You may have heard of pea shoots before, or maybe you’ve heard them called pea sprouts or pea tendrils. Technically, what this recipe calls for is pea shoots. Pea sprouts, which are probably what you’ve seen year round at your market, are the tiny greens with a long stem and diminutive leaves at the very top. After you’ve made this crepe recipe, and fallen in love with it, you could use the pea sprouts when pea shoots are out of season (which only lasts for about a month).
Pea shoots may be this years ramps. Remember all the hullabaloo over ramps (wild spring onions) last spring? Peas are one of the first veggies of Spring and pea shoots are the first 4 to 5 inches of those pod sprouting plants. Of course, the harvesting of the shoots means that those plants won’t be producing peas (you’ve just cut down the whole plant) but I think you’ll agree that it’s a worthy sacrifice.
The tender stems, leaves and tendrils are all edible (as are the occasional dainty white flower) and taste like fresh spring peas (natch). These little guys are so tender, they don’t even need cooking. But a light pea shoot sauté is also sublime. So you can sprinkle them in your salads for a tasty and beautiful addition to the usual greens. Those thread thin tangled pea tendrils add a touch of excitement to a boring salad.
You need to move on these pea shoots when you see them, since you’ll only find them in the markets for about a month. (Although you may also find them year round at Asian markets sold as dau mui.) After bringing them home, you’ve only got a couple of days to use them – they are delicate little things. You can put them in a glass of water and then into the refrigerator or wrap them in a lightly dampened paper towel then place them into partially opened zip top plastic bag, then into the refrigerator. If there are any woody stems or tough tendrils, just snip them off. If the stems are too tough, simply strip leaves, tendrils and flowers and just use them in the dish.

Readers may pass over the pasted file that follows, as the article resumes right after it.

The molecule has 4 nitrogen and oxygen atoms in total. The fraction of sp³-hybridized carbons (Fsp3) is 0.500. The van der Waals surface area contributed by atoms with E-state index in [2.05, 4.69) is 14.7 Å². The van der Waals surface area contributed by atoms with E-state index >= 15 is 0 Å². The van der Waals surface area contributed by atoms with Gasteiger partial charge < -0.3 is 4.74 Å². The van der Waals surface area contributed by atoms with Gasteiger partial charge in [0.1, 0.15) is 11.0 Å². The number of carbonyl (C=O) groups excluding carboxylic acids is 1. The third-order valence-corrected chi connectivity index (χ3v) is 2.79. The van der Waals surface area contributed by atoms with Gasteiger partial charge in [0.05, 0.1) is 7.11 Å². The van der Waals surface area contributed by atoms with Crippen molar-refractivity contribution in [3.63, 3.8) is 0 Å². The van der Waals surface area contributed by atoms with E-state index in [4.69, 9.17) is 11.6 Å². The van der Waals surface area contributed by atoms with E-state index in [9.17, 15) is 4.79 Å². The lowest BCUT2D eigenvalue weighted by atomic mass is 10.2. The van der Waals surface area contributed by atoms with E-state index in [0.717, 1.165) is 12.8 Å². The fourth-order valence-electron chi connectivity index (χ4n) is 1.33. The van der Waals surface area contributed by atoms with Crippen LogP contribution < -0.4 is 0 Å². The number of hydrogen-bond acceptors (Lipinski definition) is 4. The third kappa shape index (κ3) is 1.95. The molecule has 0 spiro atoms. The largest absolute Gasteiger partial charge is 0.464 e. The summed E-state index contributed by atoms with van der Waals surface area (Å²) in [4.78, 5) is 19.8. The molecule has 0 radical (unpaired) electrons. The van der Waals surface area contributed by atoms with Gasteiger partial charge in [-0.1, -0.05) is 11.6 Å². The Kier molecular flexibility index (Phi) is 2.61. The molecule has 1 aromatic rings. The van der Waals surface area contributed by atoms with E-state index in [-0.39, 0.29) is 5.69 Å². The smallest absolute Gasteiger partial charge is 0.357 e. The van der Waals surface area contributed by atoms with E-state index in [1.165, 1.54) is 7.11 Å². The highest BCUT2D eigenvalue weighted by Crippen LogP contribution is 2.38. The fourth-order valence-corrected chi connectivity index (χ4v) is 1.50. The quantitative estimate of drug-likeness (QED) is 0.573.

The power of one. Yes, “they” say there is strength in numbers…and there definitely is: Egypt, for example. But there truly is power in one and no, I am not referring to Charlie Sheen and his one man media army.
Remember those angst riddled teenage years you survived (or maybe you’re trying to survive your own teenagers angst filled lives at the moment so this is really fresh)? All those hours you spent in your room, listening to moody music, writing poetry (or I suppose in the case of the boys) or jerking off to either forget the rejection of your peers or to summon the courage to do something new. New research shows that alone time is imperative for us to have fully developed personalities. (If my parents had known this when I was growing up, they probably wouldn’t have let me spend so much time alone. No one has ever accused me of lacking in personality.) Plus, a very strong link exists between solitude and spiritual and creative people. Jesus, Thoreau and Beethoven all had significant revelations during periods in which they were in solitude. So any of you creative types need some of this down time to do what you do best.